Business development 9 February 2018

Why it’s time to make the most of Britain’s special relationship with the US

Still only 11 per cent of small UK firms export goods and services
Writing for Business Advice, Mark Oconnell, CEO of foreign investment firm OCO Global, issues a call to action for small UK exporters to seize opportunities in North America and reignite the special relationship.

Regardless of the details of any future trade deals between the UK and EU, Brexit could be the spark that ignites greater interest in opportunities in North America from UK SMEs.

Much has already been written and said about the significant untapped opportunities across the pond, but the current uncertainty about arrangements over tariffs and standards in EU markets is prompting many to look further afield for opportunities for growth.

Let me put this into perspective OCO Global is currently working with a UK dairy cooperative which is considering the US market, to combat the offset flatness in the current UK grocery sector. The US butter sector is worth $208bn and growing, plus even with transportation, currency exchange and import tariffs factored into the mix the price per ton of butter in the US is double that of the UK.

The business and economic benefits of exporting are pretty clear. Currently, only 11 per cent of small UK businesses export, yet the latest FedEx Express Export Report 2017 revealed, for example, that exporting revenues account for 65 per cent of total revenue for SMEs that are exporting. In many cases, diversifying an export portfolio can allow for an increase in both sales and business stability.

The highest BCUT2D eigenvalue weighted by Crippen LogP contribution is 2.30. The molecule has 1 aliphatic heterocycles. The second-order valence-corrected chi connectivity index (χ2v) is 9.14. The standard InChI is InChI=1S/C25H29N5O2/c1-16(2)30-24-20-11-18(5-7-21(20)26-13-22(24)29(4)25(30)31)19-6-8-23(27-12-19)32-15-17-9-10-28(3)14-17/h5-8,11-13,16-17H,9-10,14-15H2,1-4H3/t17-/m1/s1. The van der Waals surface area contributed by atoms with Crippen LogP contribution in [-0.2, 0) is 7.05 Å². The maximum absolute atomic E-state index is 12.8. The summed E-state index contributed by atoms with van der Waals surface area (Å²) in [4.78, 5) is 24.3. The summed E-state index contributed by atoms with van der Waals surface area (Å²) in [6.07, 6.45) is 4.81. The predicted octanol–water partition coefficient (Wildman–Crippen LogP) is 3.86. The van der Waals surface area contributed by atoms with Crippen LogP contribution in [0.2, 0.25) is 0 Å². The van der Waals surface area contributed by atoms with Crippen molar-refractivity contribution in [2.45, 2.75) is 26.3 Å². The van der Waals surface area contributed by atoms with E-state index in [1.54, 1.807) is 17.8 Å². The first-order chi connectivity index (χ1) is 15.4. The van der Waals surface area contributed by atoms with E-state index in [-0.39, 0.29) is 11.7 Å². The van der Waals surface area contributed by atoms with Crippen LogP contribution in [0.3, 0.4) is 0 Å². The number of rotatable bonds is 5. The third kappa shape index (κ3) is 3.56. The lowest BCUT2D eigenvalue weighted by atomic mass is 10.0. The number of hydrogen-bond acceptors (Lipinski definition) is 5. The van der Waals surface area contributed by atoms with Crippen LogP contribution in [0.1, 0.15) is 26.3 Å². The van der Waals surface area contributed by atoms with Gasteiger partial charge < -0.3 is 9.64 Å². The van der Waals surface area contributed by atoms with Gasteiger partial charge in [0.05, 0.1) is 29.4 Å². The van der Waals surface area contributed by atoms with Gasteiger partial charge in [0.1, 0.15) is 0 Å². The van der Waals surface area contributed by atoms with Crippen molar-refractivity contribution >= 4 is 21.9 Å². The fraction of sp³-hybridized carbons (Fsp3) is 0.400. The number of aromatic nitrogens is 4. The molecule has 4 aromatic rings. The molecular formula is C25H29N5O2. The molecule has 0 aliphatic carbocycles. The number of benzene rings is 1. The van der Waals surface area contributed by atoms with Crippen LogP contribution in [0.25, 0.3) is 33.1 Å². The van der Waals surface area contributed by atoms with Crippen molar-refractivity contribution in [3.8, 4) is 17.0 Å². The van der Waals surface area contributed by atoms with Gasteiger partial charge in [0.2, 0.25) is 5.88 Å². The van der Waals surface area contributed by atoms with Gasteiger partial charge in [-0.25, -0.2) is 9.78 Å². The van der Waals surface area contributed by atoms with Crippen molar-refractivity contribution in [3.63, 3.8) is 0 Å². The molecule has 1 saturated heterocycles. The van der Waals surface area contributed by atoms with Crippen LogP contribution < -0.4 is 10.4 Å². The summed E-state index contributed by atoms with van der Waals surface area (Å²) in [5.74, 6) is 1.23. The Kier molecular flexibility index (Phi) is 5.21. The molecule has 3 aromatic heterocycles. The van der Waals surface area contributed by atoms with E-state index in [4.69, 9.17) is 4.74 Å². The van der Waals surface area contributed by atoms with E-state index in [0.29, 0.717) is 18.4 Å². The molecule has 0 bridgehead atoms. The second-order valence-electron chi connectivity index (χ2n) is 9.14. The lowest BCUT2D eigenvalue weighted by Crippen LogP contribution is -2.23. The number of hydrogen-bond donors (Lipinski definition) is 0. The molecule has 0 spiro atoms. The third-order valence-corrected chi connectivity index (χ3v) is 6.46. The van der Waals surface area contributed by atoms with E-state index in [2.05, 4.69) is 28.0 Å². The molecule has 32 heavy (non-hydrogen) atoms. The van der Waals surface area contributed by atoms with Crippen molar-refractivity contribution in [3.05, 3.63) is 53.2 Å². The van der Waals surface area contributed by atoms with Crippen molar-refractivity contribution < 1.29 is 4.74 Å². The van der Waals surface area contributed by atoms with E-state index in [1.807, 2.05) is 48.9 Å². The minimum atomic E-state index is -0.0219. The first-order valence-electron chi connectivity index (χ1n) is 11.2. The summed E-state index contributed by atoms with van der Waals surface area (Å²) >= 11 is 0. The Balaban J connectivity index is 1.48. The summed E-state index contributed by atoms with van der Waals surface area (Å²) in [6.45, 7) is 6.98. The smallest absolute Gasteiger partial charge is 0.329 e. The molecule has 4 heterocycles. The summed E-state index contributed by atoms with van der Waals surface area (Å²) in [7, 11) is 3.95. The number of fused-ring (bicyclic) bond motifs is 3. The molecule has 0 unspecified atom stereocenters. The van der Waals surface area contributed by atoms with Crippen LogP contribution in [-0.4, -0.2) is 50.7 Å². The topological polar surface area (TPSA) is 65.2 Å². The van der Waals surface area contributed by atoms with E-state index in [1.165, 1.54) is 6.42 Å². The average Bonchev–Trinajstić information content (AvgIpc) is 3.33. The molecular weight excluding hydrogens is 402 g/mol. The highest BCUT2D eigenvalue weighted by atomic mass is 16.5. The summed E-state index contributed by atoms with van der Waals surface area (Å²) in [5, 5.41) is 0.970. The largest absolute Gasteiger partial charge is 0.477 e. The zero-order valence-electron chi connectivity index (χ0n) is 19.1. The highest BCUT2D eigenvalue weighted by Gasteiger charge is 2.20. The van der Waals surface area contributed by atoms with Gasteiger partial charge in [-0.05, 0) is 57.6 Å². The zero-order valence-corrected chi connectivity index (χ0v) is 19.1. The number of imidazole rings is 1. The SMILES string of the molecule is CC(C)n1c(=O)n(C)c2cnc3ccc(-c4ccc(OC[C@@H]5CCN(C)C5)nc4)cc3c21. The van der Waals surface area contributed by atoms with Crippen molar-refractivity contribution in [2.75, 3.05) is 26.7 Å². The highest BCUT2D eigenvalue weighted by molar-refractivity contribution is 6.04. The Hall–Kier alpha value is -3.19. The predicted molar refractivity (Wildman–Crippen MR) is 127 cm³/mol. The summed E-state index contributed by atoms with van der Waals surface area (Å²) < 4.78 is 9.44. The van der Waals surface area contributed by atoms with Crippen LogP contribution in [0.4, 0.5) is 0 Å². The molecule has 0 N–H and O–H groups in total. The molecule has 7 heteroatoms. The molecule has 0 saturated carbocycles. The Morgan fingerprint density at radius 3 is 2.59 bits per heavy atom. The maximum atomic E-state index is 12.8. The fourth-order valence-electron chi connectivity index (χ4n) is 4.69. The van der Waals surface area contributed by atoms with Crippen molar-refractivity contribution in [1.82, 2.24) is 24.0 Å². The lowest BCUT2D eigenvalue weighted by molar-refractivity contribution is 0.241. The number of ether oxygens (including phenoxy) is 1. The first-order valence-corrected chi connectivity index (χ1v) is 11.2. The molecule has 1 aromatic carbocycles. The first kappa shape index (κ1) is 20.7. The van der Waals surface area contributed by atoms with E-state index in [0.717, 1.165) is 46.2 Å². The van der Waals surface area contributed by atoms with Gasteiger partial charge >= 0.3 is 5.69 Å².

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A wider base of customers and distributors connected to export and not just tied to the domestic market results in a more resilient business that is able to weather downturns in one or more markets, or offset quieter seasonal periods in one part of the world. Additionally, exporting exposes a business to new ideas and supports innovation.

However, entering any new market is a daunting prospect andthere areundeniably a number of factors which hold companies back. Despite the arguable cultural and linguistic similarities between the UK, US and Canada, for example, success with a product or service in one country does not necessarily translate into another.

Tesco Fresh and Easy, for instance, is one of the most high-profile failures of a UK business attempting to enter the US convenience store market. The location, timing and offer all failed to translate to the highly dynamic US grocery market.

Add to that the different laws and regulations which need to be navigated, a potential lack of local contacts and relationships, and naivety about how long it might take to get traction with a product or service, and it’s not surprising that some companies don’t go the distance.

However, it is certainly possible. Often it is the strength of the relationship which is most important for success.


 
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